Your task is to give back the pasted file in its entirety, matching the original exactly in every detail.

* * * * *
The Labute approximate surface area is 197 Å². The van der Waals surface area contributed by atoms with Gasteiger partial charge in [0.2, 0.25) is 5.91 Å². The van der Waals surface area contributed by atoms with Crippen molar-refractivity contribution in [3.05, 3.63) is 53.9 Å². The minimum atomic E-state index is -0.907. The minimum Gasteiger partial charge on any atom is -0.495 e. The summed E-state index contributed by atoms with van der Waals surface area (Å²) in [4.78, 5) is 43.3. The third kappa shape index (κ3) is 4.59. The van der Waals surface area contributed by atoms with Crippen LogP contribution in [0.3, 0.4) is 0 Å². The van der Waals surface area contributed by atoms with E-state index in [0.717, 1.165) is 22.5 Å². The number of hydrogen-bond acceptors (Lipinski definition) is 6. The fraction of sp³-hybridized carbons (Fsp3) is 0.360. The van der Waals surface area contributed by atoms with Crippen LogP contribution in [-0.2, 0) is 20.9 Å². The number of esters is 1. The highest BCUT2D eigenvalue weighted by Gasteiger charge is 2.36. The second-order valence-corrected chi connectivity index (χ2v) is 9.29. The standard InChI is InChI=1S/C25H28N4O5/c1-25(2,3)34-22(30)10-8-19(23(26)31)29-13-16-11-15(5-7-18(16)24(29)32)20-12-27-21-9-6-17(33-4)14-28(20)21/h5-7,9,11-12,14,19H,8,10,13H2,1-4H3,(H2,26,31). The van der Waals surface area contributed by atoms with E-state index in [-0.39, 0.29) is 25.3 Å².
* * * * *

The Labute approximate surface area is 197 Å². The van der Waals surface area contributed by atoms with Gasteiger partial charge in [0.2, 0.25) is 5.91 Å². The van der Waals surface area contributed by atoms with Crippen molar-refractivity contribution in [3.05, 3.63) is 53.9 Å². The minimum atomic E-state index is -0.907. The minimum Gasteiger partial charge on any atom is -0.495 e. The summed E-state index contributed by atoms with van der Waals surface area (Å²) in [4.78, 5) is 43.3. The third kappa shape index (κ3) is 4.59. The van der Waals surface area contributed by atoms with Crippen LogP contribution in [0.3, 0.4) is 0 Å². The van der Waals surface area contributed by atoms with E-state index in [0.717, 1.165) is 22.5 Å². The number of hydrogen-bond acceptors (Lipinski definition) is 6. The fraction of sp³-hybridized carbons (Fsp3) is 0.360. The van der Waals surface area contributed by atoms with Crippen LogP contribution in [-0.2, 0) is 20.9 Å². The number of esters is 1. The highest BCUT2D eigenvalue weighted by Gasteiger charge is 2.36. The second-order valence-corrected chi connectivity index (χ2v) is 9.29. The standard InChI is InChI=1S/C25H28N4O5/c1-25(2,3)34-22(30)10-8-19(23(26)31)29-13-16-11-15(5-7-18(16)24(29)32)20-12-27-21-9-6-17(33-4)14-28(20)21/h5-7,9,11-12,14,19H,8,10,13H2,1-4H3,(H2,26,31). The van der Waals surface area contributed by atoms with E-state index in [-0.39, 0.29) is 25.3 Å².